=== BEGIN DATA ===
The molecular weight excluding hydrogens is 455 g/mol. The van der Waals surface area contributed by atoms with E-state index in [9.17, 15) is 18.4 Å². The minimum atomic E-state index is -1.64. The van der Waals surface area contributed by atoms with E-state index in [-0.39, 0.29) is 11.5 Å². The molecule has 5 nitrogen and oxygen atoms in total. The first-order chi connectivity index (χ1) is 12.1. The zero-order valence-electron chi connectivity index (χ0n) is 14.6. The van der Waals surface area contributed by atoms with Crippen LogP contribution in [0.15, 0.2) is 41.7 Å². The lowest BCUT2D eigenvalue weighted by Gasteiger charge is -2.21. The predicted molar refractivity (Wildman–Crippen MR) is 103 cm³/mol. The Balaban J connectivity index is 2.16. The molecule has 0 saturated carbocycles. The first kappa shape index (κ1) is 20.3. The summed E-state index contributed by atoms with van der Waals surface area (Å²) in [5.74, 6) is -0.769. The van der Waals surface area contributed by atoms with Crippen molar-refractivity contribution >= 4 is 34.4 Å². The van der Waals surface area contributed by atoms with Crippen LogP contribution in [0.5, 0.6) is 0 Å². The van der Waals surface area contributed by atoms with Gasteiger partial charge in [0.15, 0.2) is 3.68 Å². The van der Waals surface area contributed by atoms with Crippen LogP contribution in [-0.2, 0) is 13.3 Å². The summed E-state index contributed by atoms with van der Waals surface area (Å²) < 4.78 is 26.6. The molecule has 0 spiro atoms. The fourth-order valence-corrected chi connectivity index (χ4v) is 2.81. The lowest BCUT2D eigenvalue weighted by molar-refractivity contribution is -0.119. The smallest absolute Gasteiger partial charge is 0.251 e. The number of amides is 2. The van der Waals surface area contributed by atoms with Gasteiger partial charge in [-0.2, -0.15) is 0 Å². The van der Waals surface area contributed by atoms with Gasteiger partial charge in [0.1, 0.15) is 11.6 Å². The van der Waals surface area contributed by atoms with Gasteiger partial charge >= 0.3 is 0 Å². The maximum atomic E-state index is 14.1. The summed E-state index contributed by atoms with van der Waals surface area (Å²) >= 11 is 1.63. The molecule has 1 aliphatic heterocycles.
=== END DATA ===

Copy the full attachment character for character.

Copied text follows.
The molecular weight excluding hydrogens is 455 g/mol. The van der Waals surface area contributed by atoms with E-state index in [9.17, 15) is 18.4 Å². The minimum atomic E-state index is -1.64. The van der Waals surface area contributed by atoms with E-state index in [-0.39, 0.29) is 11.5 Å². The molecule has 5 nitrogen and oxygen atoms in total. The first-order chi connectivity index (χ1) is 12.1. The zero-order valence-electron chi connectivity index (χ0n) is 14.6. The van der Waals surface area contributed by atoms with Crippen LogP contribution in [0.15, 0.2) is 41.7 Å². The lowest BCUT2D eigenvalue weighted by Gasteiger charge is -2.21. The predicted molar refractivity (Wildman–Crippen MR) is 103 cm³/mol. The Balaban J connectivity index is 2.16. The molecule has 0 saturated carbocycles. The first kappa shape index (κ1) is 20.3. The summed E-state index contributed by atoms with van der Waals surface area (Å²) in [5.74, 6) is -0.769. The van der Waals surface area contributed by atoms with Crippen molar-refractivity contribution >= 4 is 34.4 Å². The van der Waals surface area contributed by atoms with Crippen LogP contribution in [0.5, 0.6) is 0 Å². The van der Waals surface area contributed by atoms with Gasteiger partial charge in [0.15, 0.2) is 3.68 Å². The van der Waals surface area contributed by atoms with Crippen LogP contribution in [-0.2, 0) is 13.3 Å². The summed E-state index contributed by atoms with van der Waals surface area (Å²) < 4.78 is 26.6. The molecule has 0 spiro atoms. The fourth-order valence-corrected chi connectivity index (χ4v) is 2.81. The lowest BCUT2D eigenvalue weighted by molar-refractivity contribution is -0.119. The smallest absolute Gasteiger partial charge is 0.251 e. The number of amides is 2. The van der Waals surface area contributed by atoms with Gasteiger partial charge in [-0.2, -0.15) is 0 Å². The van der Waals surface area contributed by atoms with Gasteiger partial charge in [0.1, 0.15) is 11.6 Å². The van der Waals surface area contributed by atoms with Gasteiger partial charge >= 0.3 is 0 Å². The maximum atomic E-state index is 14.1. The summed E-state index contributed by atoms with van der Waals surface area (Å²) >= 11 is 1.63. The molecule has 1 aliphatic heterocycles.